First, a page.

“That Notre Dame game was really cool. I went there with my dad when I was in second grade when he took a Hun recruit and when I made that catch in that
stadium, I couldn’t believe how much I have been blessed.”
The coolest moment of the season for Dudeck took place in a 34-7 win over archrival Army when he utilized his passing skills to throw for a two-point conversion late in the contest.
“We had just scored a TD and I was sprinting to the other side because I was on the kickoff team,” recalled Dudeck.
“All of a sudden everyone is screaming, saying they are going to run your play. We had been practicing it for weeks so that was my college quarterback moment.”
With Navy currently in preseason camp in preparation for its season opener against No. 5 Ohio State on August 30, Dudeck likes the way the team is practicing as it looks to improve on the 9-4 record it posted in 2013.
“Camp has been going well so far, everyone on the team is working hard,” said Dudeck. “We are trying to work out the kinks. We have come a long way but we have a long way to go.”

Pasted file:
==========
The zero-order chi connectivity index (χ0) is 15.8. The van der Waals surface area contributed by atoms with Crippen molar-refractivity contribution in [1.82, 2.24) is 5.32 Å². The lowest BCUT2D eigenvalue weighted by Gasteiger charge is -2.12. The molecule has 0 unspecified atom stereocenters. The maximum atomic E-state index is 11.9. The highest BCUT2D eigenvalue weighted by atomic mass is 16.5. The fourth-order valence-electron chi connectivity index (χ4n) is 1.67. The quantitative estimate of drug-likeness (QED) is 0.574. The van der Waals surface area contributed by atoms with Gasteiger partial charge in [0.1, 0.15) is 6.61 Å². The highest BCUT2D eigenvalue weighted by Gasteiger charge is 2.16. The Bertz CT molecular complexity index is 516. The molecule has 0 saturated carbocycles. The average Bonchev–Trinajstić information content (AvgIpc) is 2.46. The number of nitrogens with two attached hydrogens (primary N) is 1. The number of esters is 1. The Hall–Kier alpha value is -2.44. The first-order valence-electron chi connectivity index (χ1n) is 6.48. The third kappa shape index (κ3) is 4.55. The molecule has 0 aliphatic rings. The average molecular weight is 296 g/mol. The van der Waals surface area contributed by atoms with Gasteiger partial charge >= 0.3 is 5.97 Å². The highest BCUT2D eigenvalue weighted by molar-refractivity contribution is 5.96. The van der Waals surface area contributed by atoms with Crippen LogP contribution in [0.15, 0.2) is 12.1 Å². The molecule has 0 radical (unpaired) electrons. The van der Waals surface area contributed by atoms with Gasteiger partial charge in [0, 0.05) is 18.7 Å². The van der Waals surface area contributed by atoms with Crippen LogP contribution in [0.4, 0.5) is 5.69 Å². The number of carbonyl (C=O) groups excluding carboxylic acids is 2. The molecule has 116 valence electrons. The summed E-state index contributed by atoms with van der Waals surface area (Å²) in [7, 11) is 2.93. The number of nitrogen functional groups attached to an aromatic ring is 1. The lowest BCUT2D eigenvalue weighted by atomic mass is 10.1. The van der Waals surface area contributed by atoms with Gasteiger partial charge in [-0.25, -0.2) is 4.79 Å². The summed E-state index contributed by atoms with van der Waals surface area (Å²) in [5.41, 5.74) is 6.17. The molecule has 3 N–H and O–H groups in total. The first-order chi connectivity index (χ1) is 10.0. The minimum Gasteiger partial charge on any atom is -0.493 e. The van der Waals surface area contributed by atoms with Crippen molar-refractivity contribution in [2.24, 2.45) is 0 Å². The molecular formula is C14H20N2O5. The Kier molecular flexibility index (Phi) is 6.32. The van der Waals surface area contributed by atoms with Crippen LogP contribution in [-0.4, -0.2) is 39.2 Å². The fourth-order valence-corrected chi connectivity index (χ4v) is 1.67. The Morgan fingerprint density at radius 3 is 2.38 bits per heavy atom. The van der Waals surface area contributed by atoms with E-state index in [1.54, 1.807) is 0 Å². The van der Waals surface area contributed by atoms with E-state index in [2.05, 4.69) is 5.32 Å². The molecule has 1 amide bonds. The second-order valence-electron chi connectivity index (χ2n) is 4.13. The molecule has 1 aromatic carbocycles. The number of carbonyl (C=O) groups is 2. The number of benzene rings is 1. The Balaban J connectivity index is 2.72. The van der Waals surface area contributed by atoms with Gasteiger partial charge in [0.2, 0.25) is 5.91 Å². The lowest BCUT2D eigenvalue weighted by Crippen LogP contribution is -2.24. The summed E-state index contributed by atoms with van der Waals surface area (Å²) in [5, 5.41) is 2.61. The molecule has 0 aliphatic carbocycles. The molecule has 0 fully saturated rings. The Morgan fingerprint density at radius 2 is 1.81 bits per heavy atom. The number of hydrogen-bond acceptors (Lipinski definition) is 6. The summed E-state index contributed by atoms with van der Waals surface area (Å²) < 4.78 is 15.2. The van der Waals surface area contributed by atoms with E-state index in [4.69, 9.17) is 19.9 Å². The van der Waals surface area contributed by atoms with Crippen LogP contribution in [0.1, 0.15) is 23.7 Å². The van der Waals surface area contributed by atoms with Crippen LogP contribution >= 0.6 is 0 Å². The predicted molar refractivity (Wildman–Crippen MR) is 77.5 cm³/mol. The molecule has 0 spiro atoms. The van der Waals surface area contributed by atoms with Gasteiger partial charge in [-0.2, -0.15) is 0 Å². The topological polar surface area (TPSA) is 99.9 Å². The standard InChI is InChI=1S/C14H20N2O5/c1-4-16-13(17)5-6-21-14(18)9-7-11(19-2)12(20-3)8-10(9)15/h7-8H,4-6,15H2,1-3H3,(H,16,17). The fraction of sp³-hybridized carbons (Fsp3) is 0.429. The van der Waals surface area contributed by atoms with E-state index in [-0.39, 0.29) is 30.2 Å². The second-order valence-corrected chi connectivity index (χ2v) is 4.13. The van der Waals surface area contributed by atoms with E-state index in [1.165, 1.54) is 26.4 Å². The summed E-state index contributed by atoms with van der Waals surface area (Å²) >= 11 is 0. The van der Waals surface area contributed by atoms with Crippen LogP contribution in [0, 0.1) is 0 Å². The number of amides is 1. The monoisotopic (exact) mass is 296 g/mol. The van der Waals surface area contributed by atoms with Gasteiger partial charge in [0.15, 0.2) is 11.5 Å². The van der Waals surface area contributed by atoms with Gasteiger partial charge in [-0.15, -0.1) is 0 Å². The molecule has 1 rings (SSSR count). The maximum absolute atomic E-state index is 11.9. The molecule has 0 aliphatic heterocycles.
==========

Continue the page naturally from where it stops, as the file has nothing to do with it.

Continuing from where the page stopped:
Dudeck, for his part, has come a long way from his debut season, mastering the nuances of his role in Navy’s run-oriented option attack.
“I truly understand the offense,” said Dudeck. “Unlike other teams, it is not solely about catching the ball. When we are asked to make a play, we have to step up. In the option offense it is more about blocking, you never know what block is
going to spring somebody for a long run.”
Navy is ready to take a run at Ohio State this Saturday, thrilled about the opportunity to play the powerhouse Buckeyes.
“We are focused on August 30; we couldn’t ask for anything more,” asserted Dudeck. “Everybody has been thinking about that since the very first day after the Middle Tennessee game (a 24-7 win in the Armed Forces Bowl last December). We are ready to give it everything we have got.”
Drawing on his experience at Annapolis, Dudeck, who trained with the SEALs this summer and hopes to join that legendary unit after graduation, is ready to give everything as he looks ahead to serving as a soldier.
“It is just overall maturity; I have seen stuff over the last four years,” said Dudeck.
“I realize the amount of sacrifice that people are making on a daily basis. It is a change of perspective for me and my family and realizing how lucky we are to live in this country. It is a blessing.”